Similarly, the ITU rejected studies of the 28 GHz band, despite millimeter wave research and testing that is already underway using these very frequencies in the U.S. and other like-minded countries. Specifically, the Commission already has a proceeding regarding mobile use in 28 GHz, and has committed to considering an order this coming summer. Therefore, those that are actually going to innovate and develop next-generation systems will proceed through the private sector standards setting bodies to determine what these technologies and networks will look like, all outside the purview of the ITU. In sum, the ITU and countries that prevented even studying 28 GHz will have little to no voice in the development of these future technologies. While this may not facilitate harmonization, the WRC-15 experience suggests that we simply can’t rely on a reasoned international process to result in a logical outcome.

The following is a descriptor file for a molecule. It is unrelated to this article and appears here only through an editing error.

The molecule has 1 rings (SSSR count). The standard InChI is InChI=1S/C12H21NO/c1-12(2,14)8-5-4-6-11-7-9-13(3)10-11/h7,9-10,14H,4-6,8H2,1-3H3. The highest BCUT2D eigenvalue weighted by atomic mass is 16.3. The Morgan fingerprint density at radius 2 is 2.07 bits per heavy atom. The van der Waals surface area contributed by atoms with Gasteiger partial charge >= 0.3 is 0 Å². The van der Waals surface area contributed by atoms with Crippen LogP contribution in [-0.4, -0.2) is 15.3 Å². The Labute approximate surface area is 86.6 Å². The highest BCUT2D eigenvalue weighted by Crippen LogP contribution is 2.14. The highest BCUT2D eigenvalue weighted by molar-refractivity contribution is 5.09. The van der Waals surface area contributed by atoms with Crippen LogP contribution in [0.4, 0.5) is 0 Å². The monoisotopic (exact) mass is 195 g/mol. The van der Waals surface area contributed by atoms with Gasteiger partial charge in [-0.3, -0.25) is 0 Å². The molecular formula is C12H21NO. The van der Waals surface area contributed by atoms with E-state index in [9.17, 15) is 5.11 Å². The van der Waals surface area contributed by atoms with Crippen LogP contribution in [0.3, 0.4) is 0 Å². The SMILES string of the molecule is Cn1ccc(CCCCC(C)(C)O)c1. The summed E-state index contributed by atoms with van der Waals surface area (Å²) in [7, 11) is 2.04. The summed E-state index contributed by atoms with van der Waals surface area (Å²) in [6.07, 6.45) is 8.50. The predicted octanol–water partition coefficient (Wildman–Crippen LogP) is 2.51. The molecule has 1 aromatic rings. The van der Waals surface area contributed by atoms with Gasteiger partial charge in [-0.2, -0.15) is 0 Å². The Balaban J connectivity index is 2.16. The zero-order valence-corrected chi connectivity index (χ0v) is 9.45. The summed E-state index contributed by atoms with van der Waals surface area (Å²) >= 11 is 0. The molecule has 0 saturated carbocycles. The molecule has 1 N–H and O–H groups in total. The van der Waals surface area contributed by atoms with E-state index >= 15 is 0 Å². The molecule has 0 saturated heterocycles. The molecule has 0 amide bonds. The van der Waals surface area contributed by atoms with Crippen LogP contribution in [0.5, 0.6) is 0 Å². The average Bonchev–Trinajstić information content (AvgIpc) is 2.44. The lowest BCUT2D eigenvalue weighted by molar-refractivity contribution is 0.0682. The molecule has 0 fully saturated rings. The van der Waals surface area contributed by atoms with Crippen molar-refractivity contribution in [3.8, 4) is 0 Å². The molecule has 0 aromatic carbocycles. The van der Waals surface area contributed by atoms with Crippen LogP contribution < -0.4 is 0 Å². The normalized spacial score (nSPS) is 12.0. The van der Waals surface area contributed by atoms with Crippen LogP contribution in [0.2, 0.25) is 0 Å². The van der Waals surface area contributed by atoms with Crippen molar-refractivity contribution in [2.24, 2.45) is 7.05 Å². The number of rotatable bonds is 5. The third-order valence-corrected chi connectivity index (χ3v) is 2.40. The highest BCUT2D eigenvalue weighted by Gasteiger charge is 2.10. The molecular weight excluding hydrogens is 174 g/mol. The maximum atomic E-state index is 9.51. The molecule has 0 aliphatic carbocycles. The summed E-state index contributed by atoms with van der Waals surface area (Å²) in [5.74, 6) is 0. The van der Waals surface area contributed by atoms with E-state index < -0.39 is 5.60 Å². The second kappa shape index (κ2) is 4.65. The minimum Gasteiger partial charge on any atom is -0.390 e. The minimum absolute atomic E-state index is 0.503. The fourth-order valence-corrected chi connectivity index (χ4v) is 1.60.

This leads me to contemplate the practical effect of what happened at WRC-15 and its impact on the ITU role going forward. There is a real possibility that these practices undermined the value of future WRCs and increased the risk that the ITU will become a tool for governments and incumbent spectrum users to halt spectral efficiency and technological progress. Global spectrum harmonization for future services will be difficult, if not impossible, or, at a minimum, be years behind innovation if such practices are allowed to occur. At the same time, global technological leaders, such as the U.S., will continue to innovate outside and without input from the ITU and its many nation states. This will, in turn, make the ITU and the WRC process less relevant.